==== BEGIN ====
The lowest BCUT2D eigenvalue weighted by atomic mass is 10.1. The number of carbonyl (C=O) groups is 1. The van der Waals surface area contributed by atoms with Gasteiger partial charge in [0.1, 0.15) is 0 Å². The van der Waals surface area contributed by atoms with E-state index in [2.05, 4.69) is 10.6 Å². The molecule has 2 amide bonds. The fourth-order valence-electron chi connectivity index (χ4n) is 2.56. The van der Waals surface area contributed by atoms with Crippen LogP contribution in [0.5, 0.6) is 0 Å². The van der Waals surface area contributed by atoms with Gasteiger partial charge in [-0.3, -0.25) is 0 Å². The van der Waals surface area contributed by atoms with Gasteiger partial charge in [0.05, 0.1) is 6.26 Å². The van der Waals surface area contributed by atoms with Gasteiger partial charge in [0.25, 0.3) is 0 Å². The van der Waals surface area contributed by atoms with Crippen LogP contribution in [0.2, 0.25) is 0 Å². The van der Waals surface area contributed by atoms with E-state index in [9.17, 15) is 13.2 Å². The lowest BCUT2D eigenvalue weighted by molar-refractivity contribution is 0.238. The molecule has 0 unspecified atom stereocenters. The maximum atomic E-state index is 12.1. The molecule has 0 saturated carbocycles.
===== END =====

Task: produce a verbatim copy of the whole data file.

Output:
The lowest BCUT2D eigenvalue weighted by atomic mass is 10.1. The number of carbonyl (C=O) groups is 1. The van der Waals surface area contributed by atoms with Gasteiger partial charge in [0.1, 0.15) is 0 Å². The van der Waals surface area contributed by atoms with E-state index in [2.05, 4.69) is 10.6 Å². The molecule has 2 amide bonds. The fourth-order valence-electron chi connectivity index (χ4n) is 2.56. The van der Waals surface area contributed by atoms with Crippen LogP contribution in [0.5, 0.6) is 0 Å². The van der Waals surface area contributed by atoms with Gasteiger partial charge in [-0.3, -0.25) is 0 Å². The van der Waals surface area contributed by atoms with Gasteiger partial charge in [0.05, 0.1) is 6.26 Å². The van der Waals surface area contributed by atoms with Gasteiger partial charge in [0.25, 0.3) is 0 Å². The van der Waals surface area contributed by atoms with Crippen LogP contribution in [0.2, 0.25) is 0 Å². The van der Waals surface area contributed by atoms with E-state index in [9.17, 15) is 13.2 Å². The lowest BCUT2D eigenvalue weighted by molar-refractivity contribution is 0.238. The molecule has 0 unspecified atom stereocenters. The maximum atomic E-state index is 12.1. The molecule has 0 saturated carbocycles.